This is one of my favourite songs ever. There is nothing better in the world than the first minute or so of this song. Truth. Amon Amarth is a Swedish band in the melodic death metal or viking metal genre. In general metal bands can be kind of ridiculous. If you’ve ever seen the documentary Metal: A Headbanger’s Journey there’s a scene when Dunn is interviewing Alice Cooper and he says that it’s hilarious to see some of these death metal magazines with the pictures of different bands on the cover because they’re all trying to out bad-ass each other to almost the point of hilarity. (By the way if you haven’t seen the film go out and watch it, even if you aren’t in the slightest a fan of heavy metal. It’s a highly entertaining and informative documentary on one of the lesser discussed genres of music. And it’s done by an anthropologist so you know it was done well… no bias what so ever here……) Anyway. I find that this band is more pleasant to listen to than some of the other hard-core metal bands out there simply because of the melodic mastery. I also like the vocals. If you listen to even a small variety of metal you’ll notice that some, or most, of the singers have very sharp, piercing vocals that either remind you of a squealing pig or a vacuum tube with a hole in it. And everything has a time and a place I suppose, but in comparison the vocalist of this band almost sounds soothing and smooth. It almost has a sort of gravel-y aspect to it that gives it a sort of earthy feel. Also, and maybe most importantly, I love the poetic flavour of the lyrics. Songs now a days, I don’t care what genre… they don’t sound like this. Baby, honey, boo, girl, oh yeah, I got the money, you’re my life I’ll die without you, etc. Very rarely do you find a song with actual content and even more rarely is it as poetic and descriptive as this song is. I mean it’s no Yeats or anything, but I enjoy it.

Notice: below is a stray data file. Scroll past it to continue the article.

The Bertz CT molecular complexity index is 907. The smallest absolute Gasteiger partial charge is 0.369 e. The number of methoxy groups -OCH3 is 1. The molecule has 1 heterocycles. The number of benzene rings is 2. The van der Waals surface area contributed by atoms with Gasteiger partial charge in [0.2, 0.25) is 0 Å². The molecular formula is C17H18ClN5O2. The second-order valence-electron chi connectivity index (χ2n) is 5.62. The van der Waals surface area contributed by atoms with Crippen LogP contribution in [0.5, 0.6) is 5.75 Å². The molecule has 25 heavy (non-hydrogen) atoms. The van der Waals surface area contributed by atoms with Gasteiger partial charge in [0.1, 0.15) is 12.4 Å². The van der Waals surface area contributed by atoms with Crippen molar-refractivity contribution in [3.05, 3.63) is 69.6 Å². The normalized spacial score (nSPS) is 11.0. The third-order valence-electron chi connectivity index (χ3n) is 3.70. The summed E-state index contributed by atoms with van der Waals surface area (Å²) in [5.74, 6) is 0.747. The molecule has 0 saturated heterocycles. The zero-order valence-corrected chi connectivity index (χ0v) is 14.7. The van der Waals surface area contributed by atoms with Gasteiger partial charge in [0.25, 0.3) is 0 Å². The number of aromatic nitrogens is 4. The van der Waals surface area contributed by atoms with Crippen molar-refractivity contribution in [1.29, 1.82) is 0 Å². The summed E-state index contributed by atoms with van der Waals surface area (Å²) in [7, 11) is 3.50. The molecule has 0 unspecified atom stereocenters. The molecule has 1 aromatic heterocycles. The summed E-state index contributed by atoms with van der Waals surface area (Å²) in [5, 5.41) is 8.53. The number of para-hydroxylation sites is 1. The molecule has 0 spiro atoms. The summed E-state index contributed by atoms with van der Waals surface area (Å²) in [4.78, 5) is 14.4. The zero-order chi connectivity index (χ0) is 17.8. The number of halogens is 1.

The song itself is the retelling of a part of a Norse myth. A guy named Hermod (a sort of messenger for the gods) goes down to the under world on the mythological eight- legged horse, Sleipnir, to beg the life Balder (god of light, beauty, innocence and joy who was killed by Loki, trickster god, who was jealous of him) from Hel, a supernatural being who presides over Helhiem, aka house of Hel. So he pleads with Hel saying- the entire world is mourning the loss Balder, please let him go and give him life once again. And Hel says, well I guess if the entire world is feeling his absence… sure.
In the actual story though, Hel’s terms for Balder’s release was that everything had to weep for him, since he was so beloved, and if not everyone in the entire world, alive or dead, wept for Balder he would not be released. And when he was released almost everyone did weep for him, all except for Loki, the one who orchestrated his death in the first place. So of course he had to remain dead.
This video has some pictures to go with the story and annotations with all the lyrics, so enjoy!